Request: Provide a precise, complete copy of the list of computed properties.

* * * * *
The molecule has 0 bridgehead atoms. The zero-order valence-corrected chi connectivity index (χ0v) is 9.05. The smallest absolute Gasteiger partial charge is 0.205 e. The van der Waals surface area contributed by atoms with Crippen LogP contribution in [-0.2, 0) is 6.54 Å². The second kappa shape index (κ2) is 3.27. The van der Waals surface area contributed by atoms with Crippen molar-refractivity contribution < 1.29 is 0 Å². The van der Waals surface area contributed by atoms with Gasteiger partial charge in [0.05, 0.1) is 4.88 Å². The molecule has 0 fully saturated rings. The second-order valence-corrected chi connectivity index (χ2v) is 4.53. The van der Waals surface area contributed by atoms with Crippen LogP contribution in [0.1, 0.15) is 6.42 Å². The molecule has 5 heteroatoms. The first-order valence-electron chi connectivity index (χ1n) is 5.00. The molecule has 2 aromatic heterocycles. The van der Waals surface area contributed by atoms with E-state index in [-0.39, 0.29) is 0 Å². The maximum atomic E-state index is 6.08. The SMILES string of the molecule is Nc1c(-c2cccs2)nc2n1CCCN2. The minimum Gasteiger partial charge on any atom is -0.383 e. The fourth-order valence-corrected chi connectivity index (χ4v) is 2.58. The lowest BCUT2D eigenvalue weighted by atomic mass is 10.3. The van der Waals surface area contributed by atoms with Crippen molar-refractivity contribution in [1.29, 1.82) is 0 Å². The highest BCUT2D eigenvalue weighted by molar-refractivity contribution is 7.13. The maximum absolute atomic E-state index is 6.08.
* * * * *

The molecule has 0 bridgehead atoms. The zero-order valence-corrected chi connectivity index (χ0v) is 9.05. The smallest absolute Gasteiger partial charge is 0.205 e. The van der Waals surface area contributed by atoms with Crippen LogP contribution in [-0.2, 0) is 6.54 Å². The second kappa shape index (κ2) is 3.27. The van der Waals surface area contributed by atoms with Crippen molar-refractivity contribution < 1.29 is 0 Å². The van der Waals surface area contributed by atoms with Gasteiger partial charge in [0.05, 0.1) is 4.88 Å². The molecule has 0 fully saturated rings. The second-order valence-corrected chi connectivity index (χ2v) is 4.53. The van der Waals surface area contributed by atoms with Crippen LogP contribution in [0.1, 0.15) is 6.42 Å². The molecule has 5 heteroatoms. The first-order valence-electron chi connectivity index (χ1n) is 5.00. The molecule has 2 aromatic heterocycles. The van der Waals surface area contributed by atoms with E-state index in [-0.39, 0.29) is 0 Å². The maximum atomic E-state index is 6.08. The SMILES string of the molecule is Nc1c(-c2cccs2)nc2n1CCCN2. The minimum Gasteiger partial charge on any atom is -0.383 e. The fourth-order valence-corrected chi connectivity index (χ4v) is 2.58. The lowest BCUT2D eigenvalue weighted by atomic mass is 10.3. The van der Waals surface area contributed by atoms with Crippen molar-refractivity contribution in [1.29, 1.82) is 0 Å². The highest BCUT2D eigenvalue weighted by molar-refractivity contribution is 7.13. The maximum absolute atomic E-state index is 6.08.